My brother and I have been in india for the past month and are currently now in Nepal about to do a trek around the anapurna circuit. Once we are done we want to head down to the south, most likely Goa. We are hoping that someone will have some advice for us as to where to stay and what type of party/nightlife is in each part of Goa.
We are looking to rent a house or guest house for about 1 month, we are planning on getting motor bikes so if the house does not work out we will be cool with moving around to check out all of Goa. Our plan is to relax during the day on the beach a socialize with people, we like to smoke and chill as well as go out and party, we want to be close to the action but not to far away. Of couse we want some gorgeous scenery but we really want to enjoy the relaxing beach life but still have the night life so we can meet some fun people to hang out with.
If anyone has info they want to share, please do.... I really dont know what to expect while in goa as a social scene but I hope I have painted a good enough picture so someone can help us out. We need areas of Goa to visit and even names of places to stay, everything helps...
Stay in North Goa if you are looking for a youthful and social atmosphere. It tends to be a little more crowded than South Goa. South Goa is on the mellower end of the energy spectrum. As far as specific locations in North Goa, here are a few that you should try and be close to:
Hope this helps.
As Pranav pointet out North Goa is very vibrant,especially Calangute,Baga,Anjuna circuit.....you have the TITO's Pub in Calangute which is world famous..Anjuna is famous for its flea market n rave parties...
however if u r plannin to rent out a home and bikes and stay for a month or so i would suggest you to move out of the areas where tourists are highly concentrated..will work out more cheaper n better..
If u require any help buzz me pals....
I was in Goa last December and went to Colva, Anjuna and Palolem. Colva was pretty quiet and had little nightlife. Anjuna was dead - contrary to what we had heard/read, as the governer had closed down all the beach parties. Everywhere was closed or had no music on xmas eve which was a pretty dire situation. Eventually, some places opened, but there was a lot of hanging around. Apparently, there were a few parties in Baga a few kms away. Palolem (have I spelt it right??!!) was amazing in terms of the beach scenery and there were some very nice beach-side bars/restaurants.
You might want to try out Arambol, its right up northern part of Goa. Really chilled out place, if you really want to soak the sun.
Must See Places in Goa: Beaches and Beaches.. there is plenty od advise available here and hence am trying to focus on other interests that i knew and that i have studied.
Old Goa - This is the old part of the city that Albuquerque founded when the Portuguese first landed in Goa about five centuries ago. Old Goa stretches to about 10 Kms along the Mandovi River from Panaji, the capital city of Goa. The important among the historic structures here is its ornate church, the Basilica De Bom Jesus where the sacred relics of St Francis Xavier are kept. This Catholic saint, popularly called Goencho Sahib or Sam Francescu, was a Jesuit who visited Goa on his way to Malacca in the 16th century. He travelled to China in the hope of converting new Christians, but died on the deserted island of Sancian on December 3, 1552. His body was daubed with quicklime and buried in the sea. Three months later it was exhumed and found to be in perfect condition! Saint Francis was then taken to Malacca where he was reburied. Again, after five months this time, his body was exhumed and hadn’t decomposed. He was then brought to Goa amidst a rapturous reception, where he has remained ever since.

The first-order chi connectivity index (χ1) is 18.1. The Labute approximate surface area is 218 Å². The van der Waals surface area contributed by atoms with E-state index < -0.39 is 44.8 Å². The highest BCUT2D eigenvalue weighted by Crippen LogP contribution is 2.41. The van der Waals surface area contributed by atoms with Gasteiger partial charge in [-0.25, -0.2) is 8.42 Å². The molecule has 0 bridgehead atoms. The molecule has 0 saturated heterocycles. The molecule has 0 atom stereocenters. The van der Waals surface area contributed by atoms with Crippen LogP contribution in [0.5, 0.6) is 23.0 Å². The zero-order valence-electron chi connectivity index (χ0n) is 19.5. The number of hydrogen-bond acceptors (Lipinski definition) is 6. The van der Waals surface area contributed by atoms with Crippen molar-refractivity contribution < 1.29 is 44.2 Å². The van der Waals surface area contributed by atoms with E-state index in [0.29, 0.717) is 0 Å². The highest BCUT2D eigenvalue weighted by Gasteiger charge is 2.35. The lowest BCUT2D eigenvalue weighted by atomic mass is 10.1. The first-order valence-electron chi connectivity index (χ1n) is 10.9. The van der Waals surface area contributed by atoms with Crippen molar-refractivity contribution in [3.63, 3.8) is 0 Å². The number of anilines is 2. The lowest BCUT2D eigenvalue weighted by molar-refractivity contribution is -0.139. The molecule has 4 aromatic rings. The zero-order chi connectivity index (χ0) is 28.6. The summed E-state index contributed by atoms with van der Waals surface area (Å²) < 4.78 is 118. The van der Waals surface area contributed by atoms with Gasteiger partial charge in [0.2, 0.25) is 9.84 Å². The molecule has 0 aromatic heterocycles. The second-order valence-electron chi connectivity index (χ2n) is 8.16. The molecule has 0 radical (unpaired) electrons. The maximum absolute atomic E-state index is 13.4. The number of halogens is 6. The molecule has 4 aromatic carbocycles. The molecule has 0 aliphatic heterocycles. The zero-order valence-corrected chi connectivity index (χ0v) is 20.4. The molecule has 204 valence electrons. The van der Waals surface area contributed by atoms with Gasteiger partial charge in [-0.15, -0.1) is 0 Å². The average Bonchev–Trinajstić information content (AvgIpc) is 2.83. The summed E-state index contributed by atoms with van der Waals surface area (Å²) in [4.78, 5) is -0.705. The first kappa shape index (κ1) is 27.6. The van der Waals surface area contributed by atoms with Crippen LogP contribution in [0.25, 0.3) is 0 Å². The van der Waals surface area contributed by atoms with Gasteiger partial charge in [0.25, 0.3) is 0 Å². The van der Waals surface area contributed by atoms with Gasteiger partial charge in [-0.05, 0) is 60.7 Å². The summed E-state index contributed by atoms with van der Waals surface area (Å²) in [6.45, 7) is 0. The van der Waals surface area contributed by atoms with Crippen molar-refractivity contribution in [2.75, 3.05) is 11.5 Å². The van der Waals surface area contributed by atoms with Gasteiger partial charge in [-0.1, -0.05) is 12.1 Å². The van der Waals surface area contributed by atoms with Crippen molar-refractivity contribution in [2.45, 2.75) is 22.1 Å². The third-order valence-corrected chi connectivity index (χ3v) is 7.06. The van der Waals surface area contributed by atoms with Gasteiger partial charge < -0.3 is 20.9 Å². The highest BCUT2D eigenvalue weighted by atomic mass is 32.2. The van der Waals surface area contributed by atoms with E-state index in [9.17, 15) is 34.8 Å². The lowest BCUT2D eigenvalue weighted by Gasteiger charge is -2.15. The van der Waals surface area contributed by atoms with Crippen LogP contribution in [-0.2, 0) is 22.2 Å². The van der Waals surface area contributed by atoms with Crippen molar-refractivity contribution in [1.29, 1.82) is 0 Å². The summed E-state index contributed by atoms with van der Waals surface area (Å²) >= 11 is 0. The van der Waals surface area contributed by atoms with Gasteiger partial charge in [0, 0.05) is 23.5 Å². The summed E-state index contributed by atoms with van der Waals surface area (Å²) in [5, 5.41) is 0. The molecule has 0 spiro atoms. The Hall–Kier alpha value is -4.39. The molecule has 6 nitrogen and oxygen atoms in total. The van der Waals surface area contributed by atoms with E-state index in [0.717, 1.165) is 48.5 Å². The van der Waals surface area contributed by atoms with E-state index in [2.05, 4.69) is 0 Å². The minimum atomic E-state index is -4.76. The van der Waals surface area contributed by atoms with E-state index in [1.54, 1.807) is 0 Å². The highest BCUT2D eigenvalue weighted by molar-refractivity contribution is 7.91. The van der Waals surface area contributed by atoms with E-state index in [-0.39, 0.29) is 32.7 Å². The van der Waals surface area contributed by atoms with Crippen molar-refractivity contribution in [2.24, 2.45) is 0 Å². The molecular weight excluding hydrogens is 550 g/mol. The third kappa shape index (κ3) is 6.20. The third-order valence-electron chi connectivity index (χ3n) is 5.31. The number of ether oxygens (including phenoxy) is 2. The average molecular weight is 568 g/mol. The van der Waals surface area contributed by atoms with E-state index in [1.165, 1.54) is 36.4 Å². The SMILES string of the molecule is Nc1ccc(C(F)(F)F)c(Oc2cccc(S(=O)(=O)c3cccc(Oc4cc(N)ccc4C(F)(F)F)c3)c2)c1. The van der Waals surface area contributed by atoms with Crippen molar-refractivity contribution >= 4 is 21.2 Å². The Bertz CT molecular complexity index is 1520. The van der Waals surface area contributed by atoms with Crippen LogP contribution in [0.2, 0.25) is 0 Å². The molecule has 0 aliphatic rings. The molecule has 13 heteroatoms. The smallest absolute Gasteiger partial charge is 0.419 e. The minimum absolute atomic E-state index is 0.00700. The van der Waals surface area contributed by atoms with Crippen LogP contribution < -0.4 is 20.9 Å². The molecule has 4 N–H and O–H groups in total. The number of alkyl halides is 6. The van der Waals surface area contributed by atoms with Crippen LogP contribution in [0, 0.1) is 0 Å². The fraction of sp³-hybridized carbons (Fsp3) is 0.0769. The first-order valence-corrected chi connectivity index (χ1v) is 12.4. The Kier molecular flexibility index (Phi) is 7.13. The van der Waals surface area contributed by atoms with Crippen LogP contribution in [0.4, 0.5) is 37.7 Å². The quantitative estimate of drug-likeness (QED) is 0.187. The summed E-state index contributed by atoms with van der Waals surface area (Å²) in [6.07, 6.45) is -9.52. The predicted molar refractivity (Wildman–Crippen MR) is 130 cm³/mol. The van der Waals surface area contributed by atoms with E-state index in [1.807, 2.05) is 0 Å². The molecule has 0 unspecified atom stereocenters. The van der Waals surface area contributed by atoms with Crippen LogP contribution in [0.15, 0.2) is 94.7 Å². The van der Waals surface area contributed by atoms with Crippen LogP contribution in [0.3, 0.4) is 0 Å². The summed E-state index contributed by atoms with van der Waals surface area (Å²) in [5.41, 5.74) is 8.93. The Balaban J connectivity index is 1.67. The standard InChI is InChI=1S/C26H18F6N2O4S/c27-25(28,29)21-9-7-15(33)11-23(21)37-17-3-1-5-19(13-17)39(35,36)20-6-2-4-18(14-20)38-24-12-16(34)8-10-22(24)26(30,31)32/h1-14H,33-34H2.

Another monument to see at Old Goa is the Church of our Lady of Rosary, which houses the grave of the first European woman to come to Goa, Catarina a Piro.
Opposite the Bom Jesu Basilica is the seat of Archdiocese of Goa and the largest church in Asia, the Se Cathedral.
Next door to Se Cathedral, are the Church of Saint Francis d’ Assisi and the Archaeological Museum.
The Temples - Ponda, which has the largest group of temples in Goa, is the place to go to find old temples dating back to the 16th Century. The Ganpati Temple in Marcela, an example of Kadamba Chalukya architecture. The Mahadeva Temple in Tambdi Surla traces its history to Hemadri, minister of the Yadava King Ramachandra (circa 1271). At Quela, two kilometres west of Ponda town, is the temple of Devi Shantadurga. Built in 1738 by the grandson of Chhatrapati Shivaji. It has a rich and beautiful ‘garb hakunda’, the sanctum sanctorium where the Deity is kept. A little further of the national highway NH-4A, is the temple dedicated to Lord Mangueshi, an incarnation of Shiva. This temple dates back to 1700s.
Visit Dhudsagar Waterfalls - in the ghats, east of Ponda, India’s second largest waterfalls.
Wildlife Sanctuaries – Close to the falls, is the Bondla wildlife sanctuary famous for its bird life and colourful butterflies. From here you can go to Colem at the south east of the enclosure and visit theappealing Bhagwan Mahavir Wildlife sanctuary.
Local Markets in Goa All the major cities in Goa have their weekly markets, which is an experience by itself. e markets And they are fun to visit. They are at the main cities of Panaji, Mapusa, Margao and Vasco and also at all the smaller towns like Calangute, Siolim, Pernem, Bicholim, etc.Check out the weekly markets at any of its villages and towns.The most famous is the Anjuna Flea Market held every Wednesday.
The other experience is the Saturday Night Bazaar at Arpora. There are close to each other, however, 'Ingo's Saturday Night Market at Haystack' is recommended . (Courtesy: Many references
Any practical support needed by mail?
Swagatham to India!
[ Edit: Edited on Dec 9, 2006, at 4:32 AM by Shrinagesh ]